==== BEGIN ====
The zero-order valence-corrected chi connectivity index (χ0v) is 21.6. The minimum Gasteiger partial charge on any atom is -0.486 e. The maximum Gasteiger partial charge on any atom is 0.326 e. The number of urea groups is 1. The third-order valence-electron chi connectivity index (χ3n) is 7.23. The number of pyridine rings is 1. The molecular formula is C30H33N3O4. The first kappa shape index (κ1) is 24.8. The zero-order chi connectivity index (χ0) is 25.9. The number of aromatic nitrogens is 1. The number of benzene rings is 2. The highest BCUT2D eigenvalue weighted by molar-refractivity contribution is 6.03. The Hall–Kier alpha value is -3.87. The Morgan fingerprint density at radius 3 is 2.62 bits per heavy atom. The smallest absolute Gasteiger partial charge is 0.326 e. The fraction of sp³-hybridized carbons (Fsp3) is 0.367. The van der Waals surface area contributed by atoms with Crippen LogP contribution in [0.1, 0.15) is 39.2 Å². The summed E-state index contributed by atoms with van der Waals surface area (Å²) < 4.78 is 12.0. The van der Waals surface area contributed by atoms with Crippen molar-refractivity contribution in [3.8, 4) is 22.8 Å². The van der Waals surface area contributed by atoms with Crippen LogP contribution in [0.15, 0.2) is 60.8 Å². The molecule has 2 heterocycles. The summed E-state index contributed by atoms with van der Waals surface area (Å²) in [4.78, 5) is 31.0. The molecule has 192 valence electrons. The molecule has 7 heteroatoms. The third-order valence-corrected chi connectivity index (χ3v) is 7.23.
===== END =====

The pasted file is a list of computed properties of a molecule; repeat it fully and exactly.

The zero-order valence-corrected chi connectivity index (χ0v) is 21.6. The minimum Gasteiger partial charge on any atom is -0.486 e. The maximum Gasteiger partial charge on any atom is 0.326 e. The number of urea groups is 1. The third-order valence-electron chi connectivity index (χ3n) is 7.23. The number of pyridine rings is 1. The molecular formula is C30H33N3O4. The first kappa shape index (κ1) is 24.8. The zero-order chi connectivity index (χ0) is 25.9. The number of aromatic nitrogens is 1. The number of benzene rings is 2. The highest BCUT2D eigenvalue weighted by molar-refractivity contribution is 6.03. The Hall–Kier alpha value is -3.87. The Morgan fingerprint density at radius 3 is 2.62 bits per heavy atom. The smallest absolute Gasteiger partial charge is 0.326 e. The fraction of sp³-hybridized carbons (Fsp3) is 0.367. The van der Waals surface area contributed by atoms with Crippen LogP contribution in [0.1, 0.15) is 39.2 Å². The summed E-state index contributed by atoms with van der Waals surface area (Å²) < 4.78 is 12.0. The van der Waals surface area contributed by atoms with Crippen molar-refractivity contribution in [3.8, 4) is 22.8 Å². The van der Waals surface area contributed by atoms with Crippen LogP contribution in [0.15, 0.2) is 60.8 Å². The molecule has 2 heterocycles. The summed E-state index contributed by atoms with van der Waals surface area (Å²) in [4.78, 5) is 31.0. The molecule has 192 valence electrons. The molecule has 7 heteroatoms. The third-order valence-corrected chi connectivity index (χ3v) is 7.23.